But wait, you’re wondering, “Aren’t I losing money during a recession? Don’t I want not to be losing money?” Fair question. The answer: while, yes, the value of your investments — and the money within them — goes down sometimes, it also, when you wait it out, almost inevitably goes back up and eventually grows.

After every single recession that Canada has experienced in the last 55 years - and there have been four big ones since 1976 - an economic expansion has followed where investment growth more than made up for losses. Does it happen overnight? No. Does it happen in the end? Yes. 

If you’ve got time - say you’re planning on retiring in more than seven years - then the best strategy is simply to wait it out. Let your current investments ride and wait for recovery. If you can afford to continue investing, then when the market dips, you’re buying more for less. Though it’s worth less right now, it will be worth more in the future, and you’ll have paid less for it. That’s the investing dream scenario.

If you have less time, like you’re planning on retiring in seven years or fewer, you need to be more careful. We don’t know how long an economic downturn will last, and you could get caught in a worst-case scenario of wanting to retire when your investments are at their lowest point.

Stay as confident as you can

When the markets go south, there are some mindsets you can turn to as your north star. Sure, there are many strictly financial reasons when you might want to change how you manage your money before or during a recession. But, sometimes, people take action based on fear, not reason, which can harm them.

●      Remember your long-term plan

As we talk about above, Canada has made its way through every recession in most of our lifetimes and come out stronger again on the other side. It can feel bleak in the middle of it but remind yourself that you’re investing long-term, and it might take a while for things to turn around. Historically, they’ve always turned around. 

●      Avoid financial doom scrolling

This goes for a lot of things, but if you’re constantly searching and flipping through negative financial news — and there’s tons to go around right now — you might be freaking yourself out more than necessary.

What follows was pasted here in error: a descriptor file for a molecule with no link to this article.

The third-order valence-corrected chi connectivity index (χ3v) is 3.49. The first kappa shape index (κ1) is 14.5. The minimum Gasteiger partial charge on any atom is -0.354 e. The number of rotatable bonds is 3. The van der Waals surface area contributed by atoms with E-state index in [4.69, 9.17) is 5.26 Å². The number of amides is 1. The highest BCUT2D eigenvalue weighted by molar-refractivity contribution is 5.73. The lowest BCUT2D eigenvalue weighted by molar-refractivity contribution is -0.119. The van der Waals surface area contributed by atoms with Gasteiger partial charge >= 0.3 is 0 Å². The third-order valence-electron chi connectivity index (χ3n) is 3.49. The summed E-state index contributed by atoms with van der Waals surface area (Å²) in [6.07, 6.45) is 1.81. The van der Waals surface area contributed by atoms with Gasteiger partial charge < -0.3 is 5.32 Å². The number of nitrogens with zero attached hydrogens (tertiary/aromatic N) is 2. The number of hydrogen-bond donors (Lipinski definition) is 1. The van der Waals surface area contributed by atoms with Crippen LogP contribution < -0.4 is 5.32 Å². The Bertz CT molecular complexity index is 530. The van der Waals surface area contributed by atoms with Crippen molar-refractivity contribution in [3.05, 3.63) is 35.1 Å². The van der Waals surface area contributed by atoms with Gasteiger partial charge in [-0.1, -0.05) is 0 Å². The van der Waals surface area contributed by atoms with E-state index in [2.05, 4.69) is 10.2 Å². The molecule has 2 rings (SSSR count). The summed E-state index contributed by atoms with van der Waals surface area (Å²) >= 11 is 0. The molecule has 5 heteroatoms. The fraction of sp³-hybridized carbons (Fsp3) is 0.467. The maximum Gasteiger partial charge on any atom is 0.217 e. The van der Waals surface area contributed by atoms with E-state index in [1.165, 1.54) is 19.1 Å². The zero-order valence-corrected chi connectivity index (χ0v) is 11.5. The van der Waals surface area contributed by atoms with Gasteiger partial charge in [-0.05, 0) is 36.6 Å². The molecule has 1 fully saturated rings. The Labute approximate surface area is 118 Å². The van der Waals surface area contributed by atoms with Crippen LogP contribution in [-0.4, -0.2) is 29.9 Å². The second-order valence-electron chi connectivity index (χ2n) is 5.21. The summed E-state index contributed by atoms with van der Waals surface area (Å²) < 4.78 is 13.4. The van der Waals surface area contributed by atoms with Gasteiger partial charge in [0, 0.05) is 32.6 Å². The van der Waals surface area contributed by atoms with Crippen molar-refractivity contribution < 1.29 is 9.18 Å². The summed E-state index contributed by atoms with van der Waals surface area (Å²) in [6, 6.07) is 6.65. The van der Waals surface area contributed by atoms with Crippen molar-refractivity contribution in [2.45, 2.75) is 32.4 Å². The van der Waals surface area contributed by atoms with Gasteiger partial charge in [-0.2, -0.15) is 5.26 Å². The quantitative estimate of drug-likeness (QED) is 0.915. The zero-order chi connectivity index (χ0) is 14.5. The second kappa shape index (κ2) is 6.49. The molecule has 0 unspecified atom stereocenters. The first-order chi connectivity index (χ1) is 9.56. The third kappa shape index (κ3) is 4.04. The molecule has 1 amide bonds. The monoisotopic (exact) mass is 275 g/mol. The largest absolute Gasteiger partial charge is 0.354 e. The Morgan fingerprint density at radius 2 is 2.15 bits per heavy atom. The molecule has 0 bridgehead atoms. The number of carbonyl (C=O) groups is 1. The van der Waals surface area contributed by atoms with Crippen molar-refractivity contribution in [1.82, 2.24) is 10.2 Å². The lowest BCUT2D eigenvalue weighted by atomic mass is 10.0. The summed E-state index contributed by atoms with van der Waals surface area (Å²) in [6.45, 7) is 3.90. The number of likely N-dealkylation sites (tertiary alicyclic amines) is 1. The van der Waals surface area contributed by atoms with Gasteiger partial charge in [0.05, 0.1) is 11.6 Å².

This is a #1 mental health tip at any time, but keep a close eye on how much time you spend reading about the economy and how it affects you. Can you feel yourself physically and emotionally stressed out? If so, give yourself a limit, set a timer on your phone, delete apps or tabs from your browser — anything to give yourself a bit of breathing room.

Schedule a time in your calendar, maybe once a week or twice a month, to intentionally and mindfully catch up on financial news in a more proactive way. Then you won’t miss out on anything crucial, but you won’t be falling into an ever-spiralling hole of financial news disaster.

If you’ve followed some of the steps above to define your strategy, avoid extra debt and clearly outline your goals, then you’ve done all you can. The markets will go up or down (and down, and then down some more), and maybe a full-blown recession will come. You can’t control that. What you can control is your own financial setup and your mindset. If you’ve done the work of preparing your finances, then congratulate yourself and settle in. It’s going to be a bumpy ride.

Jeremy Elder is a Toronto-based content marketer and copywriter with over a decade’s experience telling stories for some of the world’s biggest brands. He’s an expert at finding WiFi wherever you least expect it.

Jeremy Elder is a paid Sonnet spokesperson.